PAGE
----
Main elements[edit]

These cover the environmental implications of a company's operations:

  • Eliminate waste and emissions
  • Maximize the efficient use of resources and productivity
  • Minimize activities that might impair the enjoyment of resources by future generations.

Drivers and challenges[edit]

Among the main drivers for CER are government policies and regulations. Many states provide their own legislation, regulations and policies, which are important in creating a positive environmental attitude within companies. Subsidies, tariffs and taxes play a vital role in the implementation of these policies. Another significant factor is the competitive environment among companies generated by media, public, shareholder and NGO awareness, which are also major drivers of CER.

Challenges include the cost of regulation and difficulties in predicting economic gains, which could become problematic for a company's management. Additionally, new technologies are frequently too expensive for a lot of companies.[5] Another challenge is the lack of harmonization of regulations among different states—often there is a mosaic of propositions, leading to unclear strategies for environmental behavior, especially in multinational corporations.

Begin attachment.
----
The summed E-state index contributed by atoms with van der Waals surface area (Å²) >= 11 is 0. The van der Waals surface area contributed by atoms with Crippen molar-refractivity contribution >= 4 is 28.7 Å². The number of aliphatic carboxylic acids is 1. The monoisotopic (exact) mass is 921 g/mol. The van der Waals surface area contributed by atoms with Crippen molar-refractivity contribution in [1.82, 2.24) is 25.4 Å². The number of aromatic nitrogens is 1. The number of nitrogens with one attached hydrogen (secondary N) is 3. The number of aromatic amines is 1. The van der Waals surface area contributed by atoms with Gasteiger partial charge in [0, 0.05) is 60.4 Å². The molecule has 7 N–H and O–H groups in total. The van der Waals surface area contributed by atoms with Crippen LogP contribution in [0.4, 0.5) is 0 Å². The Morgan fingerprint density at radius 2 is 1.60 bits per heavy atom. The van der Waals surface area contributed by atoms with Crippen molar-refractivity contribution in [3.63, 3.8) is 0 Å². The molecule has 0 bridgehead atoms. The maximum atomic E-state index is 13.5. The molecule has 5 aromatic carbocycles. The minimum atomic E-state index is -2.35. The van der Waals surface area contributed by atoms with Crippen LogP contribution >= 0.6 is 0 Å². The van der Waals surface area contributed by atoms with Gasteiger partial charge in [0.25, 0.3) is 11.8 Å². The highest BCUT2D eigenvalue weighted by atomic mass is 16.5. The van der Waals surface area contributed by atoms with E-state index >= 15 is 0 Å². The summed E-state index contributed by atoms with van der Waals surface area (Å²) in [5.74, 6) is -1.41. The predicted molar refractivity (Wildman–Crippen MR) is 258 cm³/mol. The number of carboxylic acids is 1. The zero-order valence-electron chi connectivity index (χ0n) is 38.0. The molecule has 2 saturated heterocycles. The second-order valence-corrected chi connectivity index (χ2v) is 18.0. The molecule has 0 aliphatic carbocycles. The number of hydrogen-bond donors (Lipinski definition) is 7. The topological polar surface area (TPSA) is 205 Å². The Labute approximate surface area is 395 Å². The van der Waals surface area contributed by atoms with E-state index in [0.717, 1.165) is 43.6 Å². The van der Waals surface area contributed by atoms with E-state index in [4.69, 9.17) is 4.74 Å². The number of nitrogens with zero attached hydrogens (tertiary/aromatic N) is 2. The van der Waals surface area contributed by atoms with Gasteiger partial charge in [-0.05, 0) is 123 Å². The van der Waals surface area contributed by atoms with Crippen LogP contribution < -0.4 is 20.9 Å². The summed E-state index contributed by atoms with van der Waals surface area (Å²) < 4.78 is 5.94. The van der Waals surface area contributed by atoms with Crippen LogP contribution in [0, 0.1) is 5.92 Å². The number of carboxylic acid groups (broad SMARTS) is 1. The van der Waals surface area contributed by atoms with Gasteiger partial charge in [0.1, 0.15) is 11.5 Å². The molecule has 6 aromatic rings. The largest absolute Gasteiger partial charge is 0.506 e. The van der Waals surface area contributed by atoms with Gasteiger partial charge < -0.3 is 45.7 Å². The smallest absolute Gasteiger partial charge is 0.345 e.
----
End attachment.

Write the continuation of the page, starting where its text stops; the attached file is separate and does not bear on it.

The environmental aspects of security have increasingly become a major issue being considered by states. The process of securitization has had a big impact in creating a new understanding of security. Globalization also plays a key role in the adoption of new environmental strategies as a multi-faceted process influencing modern societies, and creating interconnected and multidimensional environments.

CER is used by multinational corporations as well as small, local organizations. It is highlighted and more institutionalized because of stakeholders' awareness of the huge impacts of business activities on the environment. To understand CER, its relations with CSR strategies need to be recognized. CER and CSR are the main strategies that help in the creation of efficient and environmentally sustainable businesses.

See also[edit]


  1. ^ Mazurkiewicz, Piotr. "Corporate Environmental Responsibility: Is a common CSR framework possible?" (PDF). Retrieved 2016-12-12.
  2. ^ John Duker; Michael Olugunna. "CORPORATE ENVIRONMENTAL RESPONSIBILITIES (CER): A Case of Logistic Companies in Sweden" (PDF).
  3. ^ Piotr Mazurkiewicz. "Corporate environmental responsibility: Is a common CSR framework possible?" (PDF).
  4. ^ "Promoting a European framework for Corporate Social Responsibility" (PDF). (Green paper). European Commission. Archived from the original (PDF) on March 11, 2003.
  5. ^ Przychodzen, J.; Przychodzen, W. (2013). Corporate sustainability and shareholder wealth. Journal of Environmental Planning and Management. pp. 474–493.